Samoa is a remarkably neat country. Carefully manicured lawns and flower-beds line the main roads, kilometre after kilometre – just one signal of the Fa’a Samoa, the traditional ‘Samoan way’. Each village has a council, the fono, made up of the heads of extended families, the matai, who, among their other local government functions, ensure regular garden inspections. Look beyond the gardens and you will see the fale, the open-sided houses used for family and village meetings. Then look up and be impressed by the biggest buildings by far: two or three substantial churches per village, encompassing most Christian denominations. On Sundays, when the capital, Apia, becomes a ghost town, Samoa’s rural roads are thronged with families resplendent in brilliant white headed for their service.
The Samoan islands in the Pacific were settled around 7,000 years ago. Then from the 1800s they were colonized, mostly by missionaries. The eastern group of islands became – and remain – the US territory of American Samoa. The western islands passed first through the hands of Germany and then New Zealand, before gaining independence as Western Samoa in 1962. In 1997, the country changed its name simply to Samoa – over the objections of American Samoa.
Samoa’s two main inhabited islands, Upolu and Savai’i, consist of green hills of volcanic origin dotted with waterfalls and small ‘plantations’ growing breadfruit, bananas, and the root vegetable, taro, that provides many people with a subsistence living. Tourism is important to the economy. Some visitors head for swish hotel-style resorts; others prefer to rent from small family businesses that offer thatched fale on the beaches. Almost all the land is communally owned, which helps protect family incomes but can frustrate entrepreneurs wanting to establish new businesses.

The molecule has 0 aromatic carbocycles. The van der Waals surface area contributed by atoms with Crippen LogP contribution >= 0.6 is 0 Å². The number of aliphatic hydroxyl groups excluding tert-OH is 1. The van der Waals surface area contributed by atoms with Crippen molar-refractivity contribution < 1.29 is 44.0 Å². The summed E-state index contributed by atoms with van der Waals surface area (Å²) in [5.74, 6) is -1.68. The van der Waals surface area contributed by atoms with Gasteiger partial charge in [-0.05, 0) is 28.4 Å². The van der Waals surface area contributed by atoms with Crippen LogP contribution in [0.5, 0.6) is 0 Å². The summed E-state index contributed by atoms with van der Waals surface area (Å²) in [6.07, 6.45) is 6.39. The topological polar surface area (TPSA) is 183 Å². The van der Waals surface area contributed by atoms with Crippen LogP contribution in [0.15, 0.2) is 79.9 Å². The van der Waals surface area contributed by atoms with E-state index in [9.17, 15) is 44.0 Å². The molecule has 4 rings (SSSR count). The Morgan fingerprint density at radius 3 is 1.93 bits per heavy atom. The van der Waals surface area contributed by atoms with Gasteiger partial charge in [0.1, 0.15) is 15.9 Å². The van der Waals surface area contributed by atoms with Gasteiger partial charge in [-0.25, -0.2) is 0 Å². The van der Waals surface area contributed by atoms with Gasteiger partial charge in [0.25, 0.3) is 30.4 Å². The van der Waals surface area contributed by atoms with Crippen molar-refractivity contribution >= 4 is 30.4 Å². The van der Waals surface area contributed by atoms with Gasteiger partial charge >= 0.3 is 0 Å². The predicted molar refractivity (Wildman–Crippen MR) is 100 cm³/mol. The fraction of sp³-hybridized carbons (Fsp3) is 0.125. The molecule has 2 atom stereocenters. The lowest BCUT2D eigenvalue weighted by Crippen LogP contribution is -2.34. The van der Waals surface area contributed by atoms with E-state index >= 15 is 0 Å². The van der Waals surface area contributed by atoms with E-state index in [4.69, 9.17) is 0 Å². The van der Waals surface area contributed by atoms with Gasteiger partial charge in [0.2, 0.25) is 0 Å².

Still classified by the UN as a ‘least developed country’, Samoa has nevertheless made steady progress and in 2007 had the highest human development ranking in the Pacific. With strong family structures there is little severe poverty, though a fifth of the population are below a ‘basic needs’ poverty line, largely because of high food prices. Almost all children go to school, even if standards in some of the rural areas are low. And the main health problems now are those of lifestyle and diet. Samoans are typically hefty, and have produced some famous international rugby players who play for foreign clubs such as Leeds, but overall fitness levels are worrying: in 2003, 57 per cent of Samoans were classified as obese and another 28 per cent as overweight. In the few buildings in Apia with elevators, notices plead with those going to lower floors to take the stairs.
In common with other Pacific nations, Samoa suffers from its remoteness, which makes exports difficult and imports expensive. Many educated young people, seeing few opportunities in the rural areas, migrate to Apia, which now houses a quarter of the population. But work is scarce there too, so often they emigrate: around a quarter of Samoans work overseas, about 50 per cent of them in New Zealand; their remittances provide the equivalent of a fifth of GDP.